Thursday, October 31, 2013

Thought of the Year

We get to choose the reality we perceive.

It's only November, but I have a feeling that this one is going to win out.

When I learn about a book that interests me, I add it to my Amazon wish list. What I don't do is record who pointed me to it. I get a lot of my recommendations from Farnam Street, Five Books and the New York Times, but also from friends and the blogosphere.

I can't say who pointed me to David Foster Wallace's 2005 commencement address at Kenyon College, or that it qualifies as a book (though Amazon fooled me into thinking so), but it is definitely worth reading.
The thing is that, of course, there are totally different ways to think about these kinds of situations. In this traffic, all these vehicles stopped and idling in my way, it's not impossible that some of these people in SUV's have been in horrible auto accidents in the past, and now find driving so terrifying that their therapist has all but ordered them to get a huge, heavy SUV so they can feel safe enough to drive. Or that the Hummer that just cut me off is maybe being driven by a father whose little child is hurt or sick in the seat next to him, and he's trying to get this kid to the hospital, and he's in a bigger, more legitimate hurry than I am: it is actually I who am in HIS way.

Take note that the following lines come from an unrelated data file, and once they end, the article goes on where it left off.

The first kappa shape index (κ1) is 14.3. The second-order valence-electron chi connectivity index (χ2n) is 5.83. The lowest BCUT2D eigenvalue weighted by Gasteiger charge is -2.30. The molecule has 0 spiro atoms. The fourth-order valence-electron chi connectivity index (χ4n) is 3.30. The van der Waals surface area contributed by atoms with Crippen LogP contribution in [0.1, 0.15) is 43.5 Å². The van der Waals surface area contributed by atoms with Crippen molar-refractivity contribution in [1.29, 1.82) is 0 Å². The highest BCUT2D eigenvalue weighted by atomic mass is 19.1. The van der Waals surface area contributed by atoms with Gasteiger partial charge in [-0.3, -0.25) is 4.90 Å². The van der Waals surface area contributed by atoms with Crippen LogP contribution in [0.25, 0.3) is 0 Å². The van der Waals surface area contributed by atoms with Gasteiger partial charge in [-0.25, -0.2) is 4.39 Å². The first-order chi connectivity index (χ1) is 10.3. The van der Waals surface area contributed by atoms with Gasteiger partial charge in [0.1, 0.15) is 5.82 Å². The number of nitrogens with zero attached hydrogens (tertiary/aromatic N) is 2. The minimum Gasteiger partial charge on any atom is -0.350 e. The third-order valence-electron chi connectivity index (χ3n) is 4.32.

Or I can choose to force myself to consider the likelihood that everyone else in the supermarket's checkout line is just as bored and frustrated as I am, and that some of these people probably have harder, more tedious and painful lives than I do.
wish the OG would take a look at it, but nothing is more likely to fail than a parental referral of something in print. I may leave a copy with "CHILDREN: DO NOT READ!" around the house when I'm home.

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